It’s up to Tigerlily who sees her naked, not you
Let’s take this opportunity to talk about consent, and ownership.
[Update: Tigerlily has set up a fundraising account for Headspace to help stop online bullying. Whatever your thoughts on the below, it's a great cause, and you can head HERE if you'd like to contribute.]
Yesterday someone downloaded a snapchat video of Tigerlily revealing herself fully naked under a bathrobe, with parts of her covered in emojis or graphics. That same person knew how to separate the video from the drawings/emojis, leaving Tigerlily fully naked, and began disseminating that to the internet. This then prompted hundreds of people to screenshot the vid, and post the naked photo of Tigerlily to her Facebook wall en masse, and who knows where else.
Whether or not she should have posted this to Snapchat is irrelevant, so let’s get one thing straight, it’s not up to us to decide who gets to see her naked. It’s up to her.
Tigerlily’s no stranger to the male gaze, and part of her “brand” is very much her sexuality, and incorporating her looks and body into what has become a global force in the EDM community. The fact she backs it up with being someone who can DJ and produce (if you want to argue about ghost writers/producers let’s look at any number of top level DJs around the world, not just Tigerlily) means she gets to travel the world, earn great money, and has become one of the most globally recognised DJs (female or otherwise) in the world.
What this unfortunately also means is that it opens her up to a really ugly side of fandom – and one wander through the Facebook comments of her photos will reveal a depressing large number of thirsty men, very ready to chime in with commentary like “sit on my face”, “show us your tits”, “the things I’d do to that”… and much, much worse.
This recent development isn’t a scandal, it’s a sex crime. It’s misogyny. It’s bullying. And it’s abhorrent. As the photo began to circulate hundreds of men couldn’t wait to post the photo directly to her Facebook wall, shaming her with a photo she gave no permission to be seen by the outside world. You can argue it shouldn’t have been posted to Snapchat. I’ll argue that she has every right to do with her body what she chooses – you do not.
The second that the original video is altered from how it was originally sent out, is the second consent is removed from the image. This quote from an article pertaining to the Jennifer Lawrence photo hack scandal says it better than I can:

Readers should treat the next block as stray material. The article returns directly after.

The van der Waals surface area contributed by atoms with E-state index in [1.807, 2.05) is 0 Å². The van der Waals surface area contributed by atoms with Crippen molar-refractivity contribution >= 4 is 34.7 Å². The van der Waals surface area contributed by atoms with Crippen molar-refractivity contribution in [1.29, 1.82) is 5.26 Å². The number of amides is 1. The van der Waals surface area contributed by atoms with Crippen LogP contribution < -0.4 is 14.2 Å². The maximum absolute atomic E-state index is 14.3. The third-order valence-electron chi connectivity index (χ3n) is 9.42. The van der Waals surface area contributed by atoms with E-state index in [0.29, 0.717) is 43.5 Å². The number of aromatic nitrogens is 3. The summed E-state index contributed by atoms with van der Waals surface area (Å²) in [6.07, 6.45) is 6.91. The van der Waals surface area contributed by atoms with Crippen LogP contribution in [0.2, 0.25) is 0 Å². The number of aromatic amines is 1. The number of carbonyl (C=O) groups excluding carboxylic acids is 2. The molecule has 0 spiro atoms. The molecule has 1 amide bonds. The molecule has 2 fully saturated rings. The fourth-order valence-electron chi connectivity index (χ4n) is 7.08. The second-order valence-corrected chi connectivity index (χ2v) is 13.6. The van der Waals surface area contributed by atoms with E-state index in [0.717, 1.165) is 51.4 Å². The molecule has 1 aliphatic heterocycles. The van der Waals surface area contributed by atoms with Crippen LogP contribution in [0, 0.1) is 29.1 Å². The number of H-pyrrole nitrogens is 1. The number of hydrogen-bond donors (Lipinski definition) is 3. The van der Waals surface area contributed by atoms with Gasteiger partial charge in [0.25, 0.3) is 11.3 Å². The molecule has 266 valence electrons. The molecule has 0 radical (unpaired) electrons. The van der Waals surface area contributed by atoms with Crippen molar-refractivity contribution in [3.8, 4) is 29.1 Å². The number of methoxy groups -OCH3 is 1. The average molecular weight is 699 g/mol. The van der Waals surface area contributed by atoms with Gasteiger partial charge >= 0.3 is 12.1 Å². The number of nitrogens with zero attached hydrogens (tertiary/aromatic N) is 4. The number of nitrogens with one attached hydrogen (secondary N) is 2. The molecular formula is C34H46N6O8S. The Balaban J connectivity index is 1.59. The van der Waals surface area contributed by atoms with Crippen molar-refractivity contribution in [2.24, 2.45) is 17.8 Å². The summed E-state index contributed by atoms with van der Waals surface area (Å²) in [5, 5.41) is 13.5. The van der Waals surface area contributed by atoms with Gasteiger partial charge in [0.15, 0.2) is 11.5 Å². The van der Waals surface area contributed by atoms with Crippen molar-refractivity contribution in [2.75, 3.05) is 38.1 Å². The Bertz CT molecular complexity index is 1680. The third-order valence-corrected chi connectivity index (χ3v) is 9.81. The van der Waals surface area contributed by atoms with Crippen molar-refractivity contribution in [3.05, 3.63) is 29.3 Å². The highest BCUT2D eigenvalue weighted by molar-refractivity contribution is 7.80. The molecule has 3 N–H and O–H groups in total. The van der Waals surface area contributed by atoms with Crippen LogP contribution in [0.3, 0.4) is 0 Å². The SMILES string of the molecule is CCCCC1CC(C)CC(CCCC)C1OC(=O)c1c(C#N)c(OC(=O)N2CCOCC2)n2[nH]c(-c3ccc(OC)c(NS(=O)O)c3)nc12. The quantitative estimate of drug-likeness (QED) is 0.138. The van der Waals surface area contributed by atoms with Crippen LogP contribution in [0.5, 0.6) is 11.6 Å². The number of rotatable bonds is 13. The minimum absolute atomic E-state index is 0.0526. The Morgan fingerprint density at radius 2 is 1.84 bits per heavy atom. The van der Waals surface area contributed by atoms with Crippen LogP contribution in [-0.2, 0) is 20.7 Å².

“You may argue, without any intended malice, that it may be unwise in this day-and-age to put nude pictures of yourself on a cell phone which can be hacked and/or stolen. But without discounting that statement, the issue is that these women have the absolute right and privilege to put whatever they want on their cell phones with the expectation that said contents will remain private or exclusive to whomever is permitted to see them just like their male peers. The burden of moral guilt is on the people who stole said property and on those who chose to consume said stolen property for titillation and/or gratification.”
Moral guilt. How can you feel comfortable taking a screenshot of that video, and shoving it back in her face? In what world that you live in is that an okay thing to do? If your partner, your sister, or a friend or family member did something similar, and the outcome was the same, would you be okay with it being shared with the world? Laughed about amongst your bros? Your loved ones shamed for being naked?
If you answered yes to the above, I feel sorry for your friends and family. I also get the feeling you tell girls not to wear revealing clothes so they don't get raped. Or that blackface is a bit of a laugh.
As Tigerlily responded this morning:
“Although the crime that has been committed is NOT OK, being proud of your body and who you are IS OK. Girls - Do not ever be ashamed of your body. Do not ever let anyone else ever treat you with anything but absolute respect. You and your body are completely perfect just the way you are and you all deserve to know that and be told that each and every day.”
We don’t get to decide what women can or can’t do with their bodies. It’s really that simple.